17 Brilliant Novels You Can Read in the Time It Takes to Fly Across the Country

17 Brilliant Novels You Can Read in the Time It Takes to Fly Across the Country

It's summer, which means it's travel season. Instead of wandering through an airport bookstore, why not prepare for your flight with a book the perfect length to read in the time it takes to fly across the U.S.A.?

Falling in at just about 150 pages, a six-hour read, you won't want to put down these celebrated novels — and you won't have to. We promise the time will fly just as fast as the plane. 

1. 'The Awakening' by Kate Chopin


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Chopin is an early modernist writer, this book was published in 1899, is known for remarkably feminist work. Edna Pontellier the protagonist in The Awakening is a wife and a mother who doesn't feel defined by either of those roles, and instead begins to understand her desire for independence overwhelms her societal duties. An ideal read for any young woman struggling to find her path, there's some comfort in knowing we've been feeling the same feelings for centuries.

2. 'The Hound of the Baskervilles' by Sir Arthur Conan Doyle


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This is one of Sherlock Holmes' most famous adventures, about a mystery of an attempted murder and the legend of a supernatural hound. First published in 1901 as a serial in Strand Magazine, the story clocks in at a slim 128 pages, perfect for a plane ride. Plus, nothing like a mystery to keep your mind occupied and those pages turning.

3. 'Night' by Elie Wiesel


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Though short, this book is not for anyone looking for a light read. Night follows Wiesel's experience during the Holocaust reflected through his narrator, Eliezer. As Eliezer loses his family in concentration camps, he questions his faith in God. Though he survives, Eliezer struggles to reconcile his past with life after the Holocaust.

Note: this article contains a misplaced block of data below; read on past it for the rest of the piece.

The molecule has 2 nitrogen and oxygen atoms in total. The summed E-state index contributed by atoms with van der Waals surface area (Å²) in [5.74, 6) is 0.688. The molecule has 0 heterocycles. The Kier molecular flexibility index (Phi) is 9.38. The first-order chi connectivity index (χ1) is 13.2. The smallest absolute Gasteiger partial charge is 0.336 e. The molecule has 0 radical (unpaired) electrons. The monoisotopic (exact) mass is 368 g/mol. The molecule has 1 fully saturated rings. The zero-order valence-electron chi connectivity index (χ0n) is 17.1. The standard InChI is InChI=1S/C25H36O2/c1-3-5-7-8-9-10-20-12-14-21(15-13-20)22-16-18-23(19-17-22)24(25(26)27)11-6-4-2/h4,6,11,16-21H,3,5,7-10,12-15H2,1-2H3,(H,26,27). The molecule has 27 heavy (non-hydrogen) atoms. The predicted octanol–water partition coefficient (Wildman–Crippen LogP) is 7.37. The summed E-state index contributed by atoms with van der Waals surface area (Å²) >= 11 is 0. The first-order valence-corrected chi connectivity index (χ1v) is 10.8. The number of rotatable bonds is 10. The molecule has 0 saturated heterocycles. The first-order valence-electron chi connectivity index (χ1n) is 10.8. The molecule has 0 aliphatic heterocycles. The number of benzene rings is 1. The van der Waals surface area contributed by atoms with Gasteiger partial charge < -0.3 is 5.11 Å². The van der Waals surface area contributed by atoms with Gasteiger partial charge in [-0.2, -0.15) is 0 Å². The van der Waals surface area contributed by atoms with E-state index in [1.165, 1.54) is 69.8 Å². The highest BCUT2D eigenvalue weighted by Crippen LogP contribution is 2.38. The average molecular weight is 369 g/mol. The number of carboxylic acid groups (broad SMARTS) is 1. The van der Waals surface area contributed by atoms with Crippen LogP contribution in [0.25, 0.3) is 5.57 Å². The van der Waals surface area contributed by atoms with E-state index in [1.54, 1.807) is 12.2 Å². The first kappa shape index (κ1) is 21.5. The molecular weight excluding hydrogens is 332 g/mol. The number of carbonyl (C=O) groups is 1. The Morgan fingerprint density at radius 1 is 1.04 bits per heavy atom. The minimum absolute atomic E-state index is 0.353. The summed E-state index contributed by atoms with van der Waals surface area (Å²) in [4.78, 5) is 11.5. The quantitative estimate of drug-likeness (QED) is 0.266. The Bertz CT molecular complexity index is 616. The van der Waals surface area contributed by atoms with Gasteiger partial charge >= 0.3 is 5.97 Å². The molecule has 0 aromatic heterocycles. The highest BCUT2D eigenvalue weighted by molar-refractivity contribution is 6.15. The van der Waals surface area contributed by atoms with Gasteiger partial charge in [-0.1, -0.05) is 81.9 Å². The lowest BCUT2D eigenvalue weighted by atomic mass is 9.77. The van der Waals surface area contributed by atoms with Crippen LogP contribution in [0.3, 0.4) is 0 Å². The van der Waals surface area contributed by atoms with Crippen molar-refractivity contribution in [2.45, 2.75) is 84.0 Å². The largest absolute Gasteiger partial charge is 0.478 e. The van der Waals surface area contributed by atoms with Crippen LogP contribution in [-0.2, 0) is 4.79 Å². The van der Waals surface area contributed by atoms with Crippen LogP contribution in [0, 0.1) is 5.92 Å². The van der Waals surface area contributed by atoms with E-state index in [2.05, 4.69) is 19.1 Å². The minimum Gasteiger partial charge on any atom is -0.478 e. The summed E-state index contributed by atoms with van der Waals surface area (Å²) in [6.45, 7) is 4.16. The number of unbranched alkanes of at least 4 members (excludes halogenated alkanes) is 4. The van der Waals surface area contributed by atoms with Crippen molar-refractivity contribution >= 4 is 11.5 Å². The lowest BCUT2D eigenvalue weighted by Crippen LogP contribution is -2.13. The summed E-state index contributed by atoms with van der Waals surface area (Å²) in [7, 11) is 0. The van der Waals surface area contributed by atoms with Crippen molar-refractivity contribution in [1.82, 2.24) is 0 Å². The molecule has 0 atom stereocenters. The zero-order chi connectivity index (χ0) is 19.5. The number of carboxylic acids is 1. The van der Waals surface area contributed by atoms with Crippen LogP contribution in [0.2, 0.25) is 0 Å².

4. 'Passing' by Nella Larson


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This 1928 novel follows two childhood friends in 1920s Harlem, New York. Both light-skinned African-Americans, Clare and Irene are able to "pass" as white. However, Irene cannot accept the fact that Clare marries a racist white man who believes Clare is white as well. The novel explores both themes of friendship and love in the context of race in America. 

5. 'Candide' by Voltaire


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This French satire is still as relevant and hilarious as when it was first published in 1759. Candide, the main character, is raised in an Edenic paradise, believing that everything that happens is for good and that he is living in the best of all possible worlds. The work then follows Candide's painful disillusionment as he witnesses the world's hardships, and how he learns to live in an imperfect world without being blinded by optimism. 

6. 'The Member of the Wedding' by Carson McCullers


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Frankie Addams is a bored 12-year-old who lets her imagination run wild in the planning of her brother's wedding. She convinces herself that her brother and his new wife will let her join them on their honeymoon. While this results in much comedy, the novel also tackles serious themes of race and gender in America. Read the novel, then watch the 1952 movie

7. 'Animal Farm' by George Orwell


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The famous allegory for totalitarian regimes takes place on Manor Farm, where the animals drive out their human masters to create Utopia. Unsurprisingly, not all goes according to plan, and every member of society is criticized for their part in the destruction. At 124 pages, thanks to Animal Farm the flight from East Coat to West can also include an in-depth look at power.

8. 'Autobiography of Red' by Anne Carson


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This is the visionary novel that made Carson famous. Written in verse, Carson updates the classic myth of Herakles and Geryon from the monster's perspective. By doing so, she asks questions of humanity as if they had never been asked before, and builds an intensity that reflects on love and growing up in the modern world.